Hailed as the “Good Bread of the Whole World,” Ashnan is depicted with grain sprouting from her shoulders. This is because the Sumerians called this Goddess, “The Growing Grain, the Life of Sumer.” Since She is the Goddess of Barley, Ashnan was invoked in treaties by the Mesopotamians. If anyone broke a pact, Ashnan would withhold her abundance, and they would starve.
The Babylonian calendar was divided into two seasons – summer and winter. Winter, which began at the autumn equinox, was the time of the barley sowing (the Akiti-sununum). Summer, which began at the spring equinox, was the time of the barley harvest (the Akiti-sekinku). Ashnan was honored at both festivals, as it was Her who sustained the people.
In the “Debate Between Sheep and Grain (note),” Ashnan and her sister Lahar, the Goddess of Sheep, were created by the Annunaki (the Great Gods) to feed Them. Later the two Goddesses get drunk and argue over who is more important. Enlil, the Holder of the Tablets of Destiny, and Enki, God of Water and Wisdom, intervene. They tell the two Goddesses that Both need to stand together as sisters. Enki ends the argument with, “From sunrise to sunset, may the name of Grain be praised. People should submit to the Yoke of Grain. Whoever has silver, whoever has jewels, whoever has cattle, whoever has sheep shall take a seat at the gate of whoever has grain, and pass his time there.”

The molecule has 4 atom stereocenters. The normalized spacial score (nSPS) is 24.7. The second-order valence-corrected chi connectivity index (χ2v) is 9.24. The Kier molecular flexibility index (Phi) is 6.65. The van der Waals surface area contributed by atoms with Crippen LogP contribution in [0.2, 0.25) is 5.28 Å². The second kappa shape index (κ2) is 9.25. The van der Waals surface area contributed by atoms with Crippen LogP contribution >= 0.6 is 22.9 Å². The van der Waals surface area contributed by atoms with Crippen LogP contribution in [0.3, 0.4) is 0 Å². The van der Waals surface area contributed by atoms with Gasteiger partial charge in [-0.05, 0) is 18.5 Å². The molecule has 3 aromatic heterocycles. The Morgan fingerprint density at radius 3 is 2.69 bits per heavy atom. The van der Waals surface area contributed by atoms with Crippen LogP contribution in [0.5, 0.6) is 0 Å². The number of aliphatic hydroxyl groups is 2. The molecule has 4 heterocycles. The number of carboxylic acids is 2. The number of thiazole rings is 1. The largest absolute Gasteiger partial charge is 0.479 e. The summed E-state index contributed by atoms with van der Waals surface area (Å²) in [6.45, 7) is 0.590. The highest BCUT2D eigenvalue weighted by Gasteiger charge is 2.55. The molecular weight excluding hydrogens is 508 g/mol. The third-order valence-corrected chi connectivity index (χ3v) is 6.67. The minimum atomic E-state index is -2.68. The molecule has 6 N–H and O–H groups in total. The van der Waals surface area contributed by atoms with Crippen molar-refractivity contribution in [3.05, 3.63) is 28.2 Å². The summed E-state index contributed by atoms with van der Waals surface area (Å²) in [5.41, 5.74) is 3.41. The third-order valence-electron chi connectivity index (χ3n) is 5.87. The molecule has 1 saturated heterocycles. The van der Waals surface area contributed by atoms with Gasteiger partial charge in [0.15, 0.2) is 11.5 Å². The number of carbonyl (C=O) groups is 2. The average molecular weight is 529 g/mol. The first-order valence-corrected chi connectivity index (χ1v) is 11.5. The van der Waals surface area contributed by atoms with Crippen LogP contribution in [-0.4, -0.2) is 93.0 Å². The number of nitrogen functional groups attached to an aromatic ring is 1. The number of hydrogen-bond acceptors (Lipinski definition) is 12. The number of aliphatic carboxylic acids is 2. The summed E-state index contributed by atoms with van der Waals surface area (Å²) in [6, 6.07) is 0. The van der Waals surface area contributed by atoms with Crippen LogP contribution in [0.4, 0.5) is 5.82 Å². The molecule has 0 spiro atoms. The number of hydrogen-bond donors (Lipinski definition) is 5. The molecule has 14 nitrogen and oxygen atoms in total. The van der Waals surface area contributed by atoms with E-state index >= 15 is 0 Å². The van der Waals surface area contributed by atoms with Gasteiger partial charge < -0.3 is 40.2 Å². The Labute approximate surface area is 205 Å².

Note: The Sumerians wrote debates (disputations) as a part of their theology to explain the relations between the Gods and humans. Seven are known – Bird and Fish, Copper and Silver, Millstone and Gulgul-stone, Hoe and Plough, Date Palm and Tamarisk (Tree and Reed), Winter and Summer, and Sheep and Grain.
Lady of Abundance
Goddess of Barley
The Hardy Grain of Bread and Beer
The Growing Grain, the Life of Humans
Gift of the Great Gods
Baskets of You Build the Cities
Baskets of You Build the Nations
You feed Humanity and the Gods
Lady of Abundance
We Praise You
The Good Bread of the World